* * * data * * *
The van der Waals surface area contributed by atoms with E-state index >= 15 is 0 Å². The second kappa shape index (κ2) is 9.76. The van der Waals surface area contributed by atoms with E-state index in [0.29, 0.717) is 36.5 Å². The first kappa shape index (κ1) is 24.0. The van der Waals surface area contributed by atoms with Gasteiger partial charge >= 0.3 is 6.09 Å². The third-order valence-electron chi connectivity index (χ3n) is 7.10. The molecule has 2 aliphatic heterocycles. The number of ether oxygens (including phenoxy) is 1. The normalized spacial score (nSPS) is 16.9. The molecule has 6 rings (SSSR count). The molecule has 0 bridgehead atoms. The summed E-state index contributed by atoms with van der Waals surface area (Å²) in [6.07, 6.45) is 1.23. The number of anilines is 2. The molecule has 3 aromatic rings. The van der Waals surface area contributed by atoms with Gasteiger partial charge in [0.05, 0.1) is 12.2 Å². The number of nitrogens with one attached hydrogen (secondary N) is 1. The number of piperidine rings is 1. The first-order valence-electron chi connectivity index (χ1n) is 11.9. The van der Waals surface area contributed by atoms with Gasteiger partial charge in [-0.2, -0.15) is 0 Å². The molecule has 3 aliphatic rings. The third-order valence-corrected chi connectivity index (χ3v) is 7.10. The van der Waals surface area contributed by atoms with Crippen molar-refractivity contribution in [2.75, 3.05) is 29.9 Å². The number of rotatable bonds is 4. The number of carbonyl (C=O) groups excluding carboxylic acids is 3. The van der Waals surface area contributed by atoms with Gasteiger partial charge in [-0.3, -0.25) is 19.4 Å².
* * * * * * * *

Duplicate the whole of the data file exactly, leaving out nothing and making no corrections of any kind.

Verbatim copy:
The van der Waals surface area contributed by atoms with E-state index >= 15 is 0 Å². The second kappa shape index (κ2) is 9.76. The van der Waals surface area contributed by atoms with E-state index in [0.29, 0.717) is 36.5 Å². The first kappa shape index (κ1) is 24.0. The van der Waals surface area contributed by atoms with Gasteiger partial charge >= 0.3 is 6.09 Å². The third-order valence-electron chi connectivity index (χ3n) is 7.10. The molecule has 2 aliphatic heterocycles. The number of ether oxygens (including phenoxy) is 1. The normalized spacial score (nSPS) is 16.9. The molecule has 6 rings (SSSR count). The molecule has 0 bridgehead atoms. The summed E-state index contributed by atoms with van der Waals surface area (Å²) in [6.07, 6.45) is 1.23. The number of anilines is 2. The molecule has 3 aromatic rings. The van der Waals surface area contributed by atoms with Gasteiger partial charge in [0.05, 0.1) is 12.2 Å². The number of nitrogens with one attached hydrogen (secondary N) is 1. The number of piperidine rings is 1. The first-order valence-electron chi connectivity index (χ1n) is 11.9. The van der Waals surface area contributed by atoms with Gasteiger partial charge in [-0.2, -0.15) is 0 Å². The molecule has 3 aliphatic rings. The third-order valence-corrected chi connectivity index (χ3v) is 7.10. The van der Waals surface area contributed by atoms with Crippen molar-refractivity contribution in [2.75, 3.05) is 29.9 Å². The number of rotatable bonds is 4. The number of carbonyl (C=O) groups excluding carboxylic acids is 3. The van der Waals surface area contributed by atoms with Gasteiger partial charge in [-0.3, -0.25) is 19.4 Å².